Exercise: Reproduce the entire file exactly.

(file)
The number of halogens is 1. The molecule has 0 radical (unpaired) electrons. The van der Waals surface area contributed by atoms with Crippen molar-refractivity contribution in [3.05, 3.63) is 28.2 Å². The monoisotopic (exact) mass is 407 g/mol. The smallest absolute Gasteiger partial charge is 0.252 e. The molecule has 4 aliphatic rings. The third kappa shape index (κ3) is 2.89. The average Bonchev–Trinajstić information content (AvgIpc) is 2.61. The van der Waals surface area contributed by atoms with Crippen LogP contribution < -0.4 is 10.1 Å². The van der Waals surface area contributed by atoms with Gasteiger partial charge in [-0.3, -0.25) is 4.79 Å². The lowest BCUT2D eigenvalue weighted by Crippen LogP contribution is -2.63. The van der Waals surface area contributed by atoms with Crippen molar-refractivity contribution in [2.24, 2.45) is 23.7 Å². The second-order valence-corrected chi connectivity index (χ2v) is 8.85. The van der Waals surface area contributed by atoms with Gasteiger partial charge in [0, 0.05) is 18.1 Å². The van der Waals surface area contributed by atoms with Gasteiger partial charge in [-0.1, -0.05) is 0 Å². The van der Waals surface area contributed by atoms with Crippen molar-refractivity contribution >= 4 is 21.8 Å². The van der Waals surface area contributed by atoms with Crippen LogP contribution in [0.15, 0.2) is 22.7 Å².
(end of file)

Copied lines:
The number of halogens is 1. The molecule has 0 radical (unpaired) electrons. The van der Waals surface area contributed by atoms with Crippen molar-refractivity contribution in [3.05, 3.63) is 28.2 Å². The monoisotopic (exact) mass is 407 g/mol. The smallest absolute Gasteiger partial charge is 0.252 e. The molecule has 4 aliphatic rings. The third kappa shape index (κ3) is 2.89. The average Bonchev–Trinajstić information content (AvgIpc) is 2.61. The van der Waals surface area contributed by atoms with Crippen LogP contribution < -0.4 is 10.1 Å². The van der Waals surface area contributed by atoms with Gasteiger partial charge in [-0.3, -0.25) is 4.79 Å². The lowest BCUT2D eigenvalue weighted by Crippen LogP contribution is -2.63. The van der Waals surface area contributed by atoms with Crippen molar-refractivity contribution in [2.24, 2.45) is 23.7 Å². The second-order valence-corrected chi connectivity index (χ2v) is 8.85. The van der Waals surface area contributed by atoms with Gasteiger partial charge in [0, 0.05) is 18.1 Å². The van der Waals surface area contributed by atoms with Gasteiger partial charge in [-0.1, -0.05) is 0 Å². The van der Waals surface area contributed by atoms with Crippen molar-refractivity contribution >= 4 is 21.8 Å². The van der Waals surface area contributed by atoms with Crippen LogP contribution in [0.15, 0.2) is 22.7 Å².